A new study explored reasons why some citizens of the former East Germany chose not to view files that the Stasi, the notorious secret police force, kept of them when the archives were opened in 1991. Aside from claiming that the information is not relevant, most people stated that they wanted to avoid finding out that one of their colleagues or family members was a Stasi informant and that viewing those files would impact their ability to trust others. The study was published in Cognition.
Curiosity, the desire to obtain knowledge, is one of the defining traits of human beings. Yet there are situations when people willingly choose not to know. This phenomenon — deliberate ignorance — has been attracting a growing interest from researchers in various scientific disciplines.
When a society faces a fundamental transition, such as moving from war to peace or from dictatorship to democracy, people must find ways to interpret, remember or ignore past experiences and include that interpretation into the collective memory of the group in a way that allows the society to move forward.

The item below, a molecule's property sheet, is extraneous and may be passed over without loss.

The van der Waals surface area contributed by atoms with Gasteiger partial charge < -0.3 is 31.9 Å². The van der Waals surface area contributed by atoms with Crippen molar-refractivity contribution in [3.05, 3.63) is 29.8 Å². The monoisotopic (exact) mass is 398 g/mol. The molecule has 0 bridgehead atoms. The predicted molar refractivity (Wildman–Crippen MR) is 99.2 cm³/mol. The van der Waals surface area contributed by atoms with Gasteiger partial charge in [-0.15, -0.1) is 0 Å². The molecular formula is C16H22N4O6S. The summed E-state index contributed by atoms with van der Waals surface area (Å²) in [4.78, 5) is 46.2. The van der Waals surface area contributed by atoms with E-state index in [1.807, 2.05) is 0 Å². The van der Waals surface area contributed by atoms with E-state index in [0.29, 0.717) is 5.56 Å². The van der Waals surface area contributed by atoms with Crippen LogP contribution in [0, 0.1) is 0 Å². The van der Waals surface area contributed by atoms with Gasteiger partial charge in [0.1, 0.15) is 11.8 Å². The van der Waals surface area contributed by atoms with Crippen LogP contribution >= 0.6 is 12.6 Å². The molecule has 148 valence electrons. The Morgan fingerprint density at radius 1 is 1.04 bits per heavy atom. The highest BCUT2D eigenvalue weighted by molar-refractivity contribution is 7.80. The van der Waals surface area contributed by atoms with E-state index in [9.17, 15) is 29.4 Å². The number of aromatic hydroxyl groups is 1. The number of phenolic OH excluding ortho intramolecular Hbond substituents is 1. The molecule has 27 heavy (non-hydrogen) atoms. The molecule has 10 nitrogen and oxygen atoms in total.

In doing this, people can choose to ignore the misdeeds of the past in order to stabilize current power relations and ignore conflict or they can remember them in order to seek justice and prevent the defeated ideology from resurging. While the first approach can leave psychological traumas and wounds unhealed and create what is referred to as “neglected trauma” of the social group, the other approach can, in time, lead to the persecution of the innocent and create new social divisions.
“People’s individual choices of how to deal with the past unfold against the background of collective memory politics. However, because the rise of memory studies has thus far focused on the collective level, little is known about how societal transformations impact individual decisions on whether and how to remember the past,” the authors of the new study wrote.
They add that the opening of the archives of the Stasi in 1991 provides a unique opportunity to study how dealing with memories of the past functions on the individual level. The Stasi at one point had almost 300,000 employees and unofficial collaborators in a country with a population of around 16 million people. One in every 50 East German citizens worked for the Stasi. It tracked and wiretapped East Germans on a massive scale.
When archives were opened, it became a social norm for citizens to view their files. After the reunification of Germany, leading politicians called on citizens to view their files, arguing that through this action citizens could “reclaim the life that had been stolen from them—realizing, for instance, that they had been prevented from travelling, attending university, or pursuing a particular career path as part of the Stasi’s psychological warfare.” Yet, in spite of this, some citizens chose not to view their files.